Tonight has gone to hell in a hand basket.
Intersex and trans activists and their allies contend that the right to “recognition everywhere as a person before the law,” protected under the International Covenant on Civil and Political Rights, means that no one should be required to live with a gender marker that doesn’t fit them. As long as people are required to present official documents bearing a gender marker, states should not only allow people to change from “F” to “M” and vice versa; they should also provide them with an “X” or equivalent option. Otherwise, the binary nature of the documents will inevitably exclude people who are non-binary, whether they are also intersex or not.
In the recent Netflix documentary “Disclosure,” clips of transgender television and movie characters flash up on screen in rapid succession. Again and again, we see similar images: murderers, sociopaths and sexual predators.
I’m taking a self care day.
Natasha Alijeva, a representative in the national board of Kvinnefronten, the main radical feminist organization in Norway, makes some very important observations about feminism and transgender women in the Norwegian newspaper Klassekampen.
Thirty years ago, the philosopher Judith Butler*, now 64, published a book that revolutionized popular attitudes on gender. Gender Trouble, the work she is perhaps best known for, introduced ideas of gender as performance. It asked how we define “the category of women” and, as a consequence, who it is that feminism purports to fight for. Today, it is a foundational text on any gender studies reading list, and its arguments have long crossed over from the academy to popular culture.
In the three decades since Gender Trouble was published, the world has changed beyond recognition. In 2014, TIME declared a “Transgender Tipping Point”. Butler herself has moved on from that earlier work, writing widely on culture and politics. But disagreements over biological essentialism remain, as evidenced by the tensions over trans rights within the feminist movement.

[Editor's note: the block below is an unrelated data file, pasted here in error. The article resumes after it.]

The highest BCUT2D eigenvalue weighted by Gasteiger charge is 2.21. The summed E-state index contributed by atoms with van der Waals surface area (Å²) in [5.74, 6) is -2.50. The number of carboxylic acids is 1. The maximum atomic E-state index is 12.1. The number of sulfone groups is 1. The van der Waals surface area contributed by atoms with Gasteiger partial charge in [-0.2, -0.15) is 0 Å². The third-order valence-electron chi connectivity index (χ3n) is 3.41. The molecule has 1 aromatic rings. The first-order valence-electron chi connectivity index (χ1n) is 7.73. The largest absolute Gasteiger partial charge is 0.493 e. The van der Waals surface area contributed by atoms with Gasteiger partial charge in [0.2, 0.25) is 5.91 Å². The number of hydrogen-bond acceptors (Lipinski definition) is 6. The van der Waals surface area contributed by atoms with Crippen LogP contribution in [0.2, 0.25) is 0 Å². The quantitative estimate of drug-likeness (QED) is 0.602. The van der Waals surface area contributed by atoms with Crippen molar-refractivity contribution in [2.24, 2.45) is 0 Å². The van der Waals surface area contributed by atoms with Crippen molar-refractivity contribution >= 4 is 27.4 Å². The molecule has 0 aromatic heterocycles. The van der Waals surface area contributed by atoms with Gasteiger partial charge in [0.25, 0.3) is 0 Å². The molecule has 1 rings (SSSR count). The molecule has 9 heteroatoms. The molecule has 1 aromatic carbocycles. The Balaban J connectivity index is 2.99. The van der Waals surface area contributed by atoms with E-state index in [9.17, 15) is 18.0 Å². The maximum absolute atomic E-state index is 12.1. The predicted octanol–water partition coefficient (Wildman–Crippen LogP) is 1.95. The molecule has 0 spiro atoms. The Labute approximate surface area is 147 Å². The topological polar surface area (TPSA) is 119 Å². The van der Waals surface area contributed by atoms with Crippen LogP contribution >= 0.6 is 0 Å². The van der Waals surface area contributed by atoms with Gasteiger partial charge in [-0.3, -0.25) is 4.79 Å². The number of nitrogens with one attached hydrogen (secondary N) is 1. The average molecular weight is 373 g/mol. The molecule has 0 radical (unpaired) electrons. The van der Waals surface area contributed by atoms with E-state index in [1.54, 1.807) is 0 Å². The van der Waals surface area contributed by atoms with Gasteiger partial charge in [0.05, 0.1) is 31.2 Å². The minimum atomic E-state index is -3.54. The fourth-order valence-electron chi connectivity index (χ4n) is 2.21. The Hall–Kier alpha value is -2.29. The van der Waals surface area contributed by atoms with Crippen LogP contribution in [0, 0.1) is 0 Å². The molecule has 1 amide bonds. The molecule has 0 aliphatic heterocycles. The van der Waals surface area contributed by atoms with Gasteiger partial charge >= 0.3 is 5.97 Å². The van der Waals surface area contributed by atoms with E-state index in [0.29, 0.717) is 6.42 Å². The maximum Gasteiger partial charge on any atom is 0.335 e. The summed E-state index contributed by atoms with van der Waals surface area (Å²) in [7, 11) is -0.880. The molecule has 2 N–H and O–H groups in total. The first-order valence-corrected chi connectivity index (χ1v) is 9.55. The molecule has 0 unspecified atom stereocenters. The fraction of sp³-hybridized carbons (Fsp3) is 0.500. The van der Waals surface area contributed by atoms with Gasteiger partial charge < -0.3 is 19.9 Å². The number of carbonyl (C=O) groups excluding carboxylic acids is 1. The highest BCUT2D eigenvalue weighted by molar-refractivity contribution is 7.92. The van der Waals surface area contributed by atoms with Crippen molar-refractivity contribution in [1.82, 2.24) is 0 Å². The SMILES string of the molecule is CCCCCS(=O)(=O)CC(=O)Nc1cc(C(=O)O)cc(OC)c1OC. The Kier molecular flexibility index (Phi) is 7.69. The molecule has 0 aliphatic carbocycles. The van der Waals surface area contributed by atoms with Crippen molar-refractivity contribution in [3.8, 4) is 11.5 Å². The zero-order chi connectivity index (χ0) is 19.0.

How does Butler, who is Maxine Elliot Professor of Comparative Literature at Berkeley, see this debate today? And does she see a way to break the impasse? Butler recently exchanged emails with the New Statesman about this issue. The exchange has been edited.
Has anyone else had the feeling that by becoming consumed by your own thoughts, fears, and worries you are somehow doing a disservice to all the people out there living as their authentic selves every day even though they may share the same worries as you do while you sit at home beating yourself down for things which aren’t your fault and likely can do nothing about.
It’s true, it is always easier to keep your head down and hide than stand up and demand what is due to you as a individual, a person, a human being worthy of love and respect. I suppose it comes down to how much those things are worth to you and how hard you are willing to work to get them.
“instead of scrolling past TikToks of budgies singing Beyoncé, we are faced with the reality of a climate of transphobia both online and in person. An environment that is unforgiving, and often unnecessary.”
Five people who stayed close talk about navigating a seismic shift in their relationship, plus their partners on how it was for them
Transgender voters say the upcoming presidential election is bigger than politics — it’s existential.